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For this week’s Pokémon Card of the Day reviews we are looking at significant cards from the Legacy Format. The Legacy Format consists of all releases from the HeartGold/SoulSilver series, Call of Legends expansion, and Black & White series. It was specifically created for the Pokémon TCG Online (PTCGO) in response to issues with the Unlimited Format there. The PTCGO lacks any releases from before HeartGold/Soulsilver, so what it called the Unlimited Format was very different from the Unlimited Format of the physical TCG, which allows cards all the way back to the original Base Set. Even with a much smaller card pool, the problems that plague the physical Unlimited Format were still a problem on the PTCGO: overly potent decks, including at least one that could win on win on a player’s first turn reliably (and more reliably if it was the overall first turn of the game!). Though you can always choose what you and your friends want to allow each other to run, a major part of the appeal of the PTCGO is just hopping on, playing someone else who happens to be online at the same time, and earning rewards. Older cards also required a good bit of effort to acquire in the PTCGO; I don’t know how many but apparently enough players wanted a new way to play that we got the Legacy Format. I personally didn’t care until after I gave it a try and realized it was pretty fun. It creates an exciting new experience for the Pokémon TCG: a stable card pool with diverse mechanics.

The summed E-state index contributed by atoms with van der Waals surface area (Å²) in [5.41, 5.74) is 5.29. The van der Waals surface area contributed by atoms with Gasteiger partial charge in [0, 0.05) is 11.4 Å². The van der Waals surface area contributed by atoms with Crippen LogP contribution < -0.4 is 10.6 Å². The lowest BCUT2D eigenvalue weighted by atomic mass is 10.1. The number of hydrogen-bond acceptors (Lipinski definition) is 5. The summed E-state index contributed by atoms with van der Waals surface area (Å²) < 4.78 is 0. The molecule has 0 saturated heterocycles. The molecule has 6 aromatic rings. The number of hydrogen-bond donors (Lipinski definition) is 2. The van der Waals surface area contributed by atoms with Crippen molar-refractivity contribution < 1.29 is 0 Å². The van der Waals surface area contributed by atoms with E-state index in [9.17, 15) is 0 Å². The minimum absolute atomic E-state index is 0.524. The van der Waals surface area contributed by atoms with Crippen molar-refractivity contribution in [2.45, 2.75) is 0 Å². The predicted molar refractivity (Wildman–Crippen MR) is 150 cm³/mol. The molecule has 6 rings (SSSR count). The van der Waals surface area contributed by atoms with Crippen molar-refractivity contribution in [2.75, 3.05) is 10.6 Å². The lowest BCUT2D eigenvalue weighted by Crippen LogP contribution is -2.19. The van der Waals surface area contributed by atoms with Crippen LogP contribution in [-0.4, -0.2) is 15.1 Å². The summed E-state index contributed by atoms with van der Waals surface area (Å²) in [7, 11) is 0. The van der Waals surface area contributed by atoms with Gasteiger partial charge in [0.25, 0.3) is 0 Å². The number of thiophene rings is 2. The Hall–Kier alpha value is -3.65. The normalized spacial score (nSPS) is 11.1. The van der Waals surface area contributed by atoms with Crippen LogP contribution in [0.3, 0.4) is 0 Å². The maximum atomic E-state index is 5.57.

So far, several decks seem competitively viable in the Legacy Format, though some are clearly stronger than others. Exactly what is best seems to fluctuate as counters exist for most of the strong decks. Here is an article running through the decks I’ve either used or run into often for the Legacy Format. It doesn’t contain the full decklists, but names the decks, some key cards, and the basic strategy. The Card of the Day articles this week each focus on a general usage card for the Legacy Format. Rather than including a detailed explanation of the fundamentals of the Legacy Format in each review, I split it off and expanded on it make for a separate article. You are reading a revised version of the original article: after discussing things with aroramage we have included some additional explanations for the Legacy Format. Most of the additions pertain to rulings that apply to the Unlimited Format of the physical TCG, a form of play so rarely used in an official capacity that it is now quite obscure for players who aren’t long term or a bit obsessive like myself. I’ll be using the usual formatting you see in my CotD articles as I write: card names are italicized while set names underlined, excluding where it might make things more confusing instead of less. I will use the shorthand “HS-era” to refer to things from the HeartGold/SoulSilver series plus Call of Legends; technically Call of Legends is not a part of the set block but for our purposes the distinction won’t matter. “BW-era” shall similarly be used when discussing things from the Black & White series and “XY-era” for cards released as part of the XY series; in all cases this means not only cards but rules as well.